New York, NY (PRWEB) May 18, 2006
Auteur independent filmmaker Richard Rossi won the top spot on the International Guerrilla Film Association's list of 100 Greatest guerrilla films for his low budget movie "Aimee Semple McPherson," a biopic about a fabled female evangelist in the Roaring Twenties. The results were announced yesterday at the annual IGFA party in New York.
The top five runnerups in order were "Eraserhead," a 1978 David Lynch film, "Night of the Living Dead" (George Romero's horror classic shot in 1968 for $68,000.00), Kevin Smith's $28,000.00 first feature (1994)"Clerks," "400 Blows," a French New Wave film directed by Francois Truffaut in 1959, and "El Mariachi," a 1993 Robert Rodriguez film shot for $7000.00.
"We defined guerrilla films as movies shot for a budget less than $75,000.00," IGFA president Chris Lindley said. "With the advent of digital cameras, this movement is growing."
Richard Rossi shot his critically acclaimed movie on a $300.00 consumer camcorder, used clamp-on construction lights purchased at Home Depot for $48.00, and made "Aimee Semple McPherson" under a special Screen Actor's Guild experimental contract for films with budgets under $75,000.00
Rossi's film probes deeply into a female evangelist who can heal everyone but herself and self-destructs into dysfunctional relationships with men, legal controversies, and an eventual overdose of barbiturates. "Sister" Aimee is portrayed by newcomer Mimi Michaels. Rossi also acts in the film, playing Aimee's third husband, a womanizing con artist.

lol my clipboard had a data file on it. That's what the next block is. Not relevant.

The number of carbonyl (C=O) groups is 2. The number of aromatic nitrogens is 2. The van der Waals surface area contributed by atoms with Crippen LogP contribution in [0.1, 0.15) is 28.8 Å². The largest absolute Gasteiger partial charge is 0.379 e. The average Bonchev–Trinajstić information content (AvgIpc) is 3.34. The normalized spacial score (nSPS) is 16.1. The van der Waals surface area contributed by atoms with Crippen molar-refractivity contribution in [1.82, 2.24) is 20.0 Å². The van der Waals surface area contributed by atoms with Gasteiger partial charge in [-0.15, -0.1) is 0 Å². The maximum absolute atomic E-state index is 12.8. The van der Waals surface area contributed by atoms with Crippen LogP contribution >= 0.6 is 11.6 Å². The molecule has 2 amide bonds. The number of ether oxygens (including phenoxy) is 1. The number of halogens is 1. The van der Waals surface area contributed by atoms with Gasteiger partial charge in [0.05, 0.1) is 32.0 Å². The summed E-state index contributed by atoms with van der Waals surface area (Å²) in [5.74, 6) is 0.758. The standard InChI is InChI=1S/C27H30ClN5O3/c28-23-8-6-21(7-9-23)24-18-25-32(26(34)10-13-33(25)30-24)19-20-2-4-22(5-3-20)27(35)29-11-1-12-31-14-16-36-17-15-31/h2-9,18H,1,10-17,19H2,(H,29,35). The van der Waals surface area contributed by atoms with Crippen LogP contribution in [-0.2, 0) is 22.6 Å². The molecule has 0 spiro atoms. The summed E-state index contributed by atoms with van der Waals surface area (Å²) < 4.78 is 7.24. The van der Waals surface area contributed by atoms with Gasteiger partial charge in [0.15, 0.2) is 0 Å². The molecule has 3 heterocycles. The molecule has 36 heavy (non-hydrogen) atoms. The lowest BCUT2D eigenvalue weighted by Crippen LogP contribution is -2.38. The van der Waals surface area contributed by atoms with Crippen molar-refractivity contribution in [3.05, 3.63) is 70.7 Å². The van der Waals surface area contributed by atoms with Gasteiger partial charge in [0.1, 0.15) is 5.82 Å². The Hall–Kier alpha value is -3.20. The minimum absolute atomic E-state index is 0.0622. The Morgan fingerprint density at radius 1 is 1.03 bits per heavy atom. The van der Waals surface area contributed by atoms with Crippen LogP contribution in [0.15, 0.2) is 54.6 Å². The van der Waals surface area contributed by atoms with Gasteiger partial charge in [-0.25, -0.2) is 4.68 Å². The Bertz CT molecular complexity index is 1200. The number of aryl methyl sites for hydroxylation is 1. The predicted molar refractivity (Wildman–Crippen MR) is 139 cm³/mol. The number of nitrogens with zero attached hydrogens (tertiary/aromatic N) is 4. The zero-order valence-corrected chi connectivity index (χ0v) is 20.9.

Other films making the list include "Detour," the 1946 grunge classic directed by Edgar Ulmer, "Faster, Pussycat, Kill! Kill!" a 1965 Russ Meyer film featuring well-endowed women, "Evil Dead," Sam Raimi's 1983 horror movie shot for $50,000.00, "And God Spoke" (1994) a mockumentary about two filmmmakers shooting a low budget biblical epic, and "My Date With Drew" (2005) a documentary shot for $1100.00 about a man's obsession to meet and go out with Drew Barrymore.
"We honor films that relied on creativity, not money, to tell a story," Lindley added. "Anyone can make a movie with millions of dollars. The ingenuity and courage to step out and make a film with no resources that still touches an audience requires a higher level of moxy."
IGFA secretary Gina Anderson added, "Films made independently on a wing and a prayer often have a stronger vision, unhampered by the suits in an office reading demographic charts."